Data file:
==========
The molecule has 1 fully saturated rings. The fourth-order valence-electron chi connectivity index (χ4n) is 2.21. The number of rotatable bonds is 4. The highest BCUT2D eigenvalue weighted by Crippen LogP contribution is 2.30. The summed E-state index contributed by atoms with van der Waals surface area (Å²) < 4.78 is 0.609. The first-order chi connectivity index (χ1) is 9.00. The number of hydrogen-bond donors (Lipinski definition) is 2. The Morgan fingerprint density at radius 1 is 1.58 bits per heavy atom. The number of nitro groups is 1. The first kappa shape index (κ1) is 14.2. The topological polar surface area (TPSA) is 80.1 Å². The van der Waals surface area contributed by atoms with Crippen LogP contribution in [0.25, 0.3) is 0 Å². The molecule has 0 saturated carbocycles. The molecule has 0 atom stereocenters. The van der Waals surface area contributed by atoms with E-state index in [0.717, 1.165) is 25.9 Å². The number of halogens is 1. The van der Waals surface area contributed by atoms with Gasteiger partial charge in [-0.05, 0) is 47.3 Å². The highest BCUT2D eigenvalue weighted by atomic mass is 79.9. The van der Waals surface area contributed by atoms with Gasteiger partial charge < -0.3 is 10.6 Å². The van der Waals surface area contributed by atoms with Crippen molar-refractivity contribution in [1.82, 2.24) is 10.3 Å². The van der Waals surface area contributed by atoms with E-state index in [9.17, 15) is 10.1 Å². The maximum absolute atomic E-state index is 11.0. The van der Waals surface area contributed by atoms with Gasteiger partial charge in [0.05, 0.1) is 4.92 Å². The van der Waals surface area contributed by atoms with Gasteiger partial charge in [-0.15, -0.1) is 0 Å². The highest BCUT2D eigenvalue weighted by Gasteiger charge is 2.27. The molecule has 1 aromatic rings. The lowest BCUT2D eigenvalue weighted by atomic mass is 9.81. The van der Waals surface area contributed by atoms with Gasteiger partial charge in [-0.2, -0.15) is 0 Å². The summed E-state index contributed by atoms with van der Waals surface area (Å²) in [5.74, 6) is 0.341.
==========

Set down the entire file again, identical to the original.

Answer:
The molecule has 1 fully saturated rings. The fourth-order valence-electron chi connectivity index (χ4n) is 2.21. The number of rotatable bonds is 4. The highest BCUT2D eigenvalue weighted by Crippen LogP contribution is 2.30. The summed E-state index contributed by atoms with van der Waals surface area (Å²) < 4.78 is 0.609. The first-order chi connectivity index (χ1) is 9.00. The number of hydrogen-bond donors (Lipinski definition) is 2. The Morgan fingerprint density at radius 1 is 1.58 bits per heavy atom. The number of nitro groups is 1. The first kappa shape index (κ1) is 14.2. The topological polar surface area (TPSA) is 80.1 Å². The van der Waals surface area contributed by atoms with Crippen LogP contribution in [0.25, 0.3) is 0 Å². The molecule has 0 saturated carbocycles. The molecule has 0 atom stereocenters. The van der Waals surface area contributed by atoms with E-state index in [0.717, 1.165) is 25.9 Å². The number of halogens is 1. The van der Waals surface area contributed by atoms with Gasteiger partial charge in [-0.05, 0) is 47.3 Å². The highest BCUT2D eigenvalue weighted by atomic mass is 79.9. The van der Waals surface area contributed by atoms with Gasteiger partial charge < -0.3 is 10.6 Å². The van der Waals surface area contributed by atoms with Crippen molar-refractivity contribution in [1.82, 2.24) is 10.3 Å². The van der Waals surface area contributed by atoms with E-state index in [9.17, 15) is 10.1 Å². The maximum absolute atomic E-state index is 11.0. The van der Waals surface area contributed by atoms with Gasteiger partial charge in [0.05, 0.1) is 4.92 Å². The van der Waals surface area contributed by atoms with Gasteiger partial charge in [-0.15, -0.1) is 0 Å². The highest BCUT2D eigenvalue weighted by Gasteiger charge is 2.27. The molecule has 1 aromatic rings. The lowest BCUT2D eigenvalue weighted by atomic mass is 9.81. The van der Waals surface area contributed by atoms with Gasteiger partial charge in [-0.2, -0.15) is 0 Å². The summed E-state index contributed by atoms with van der Waals surface area (Å²) in [5.74, 6) is 0.341.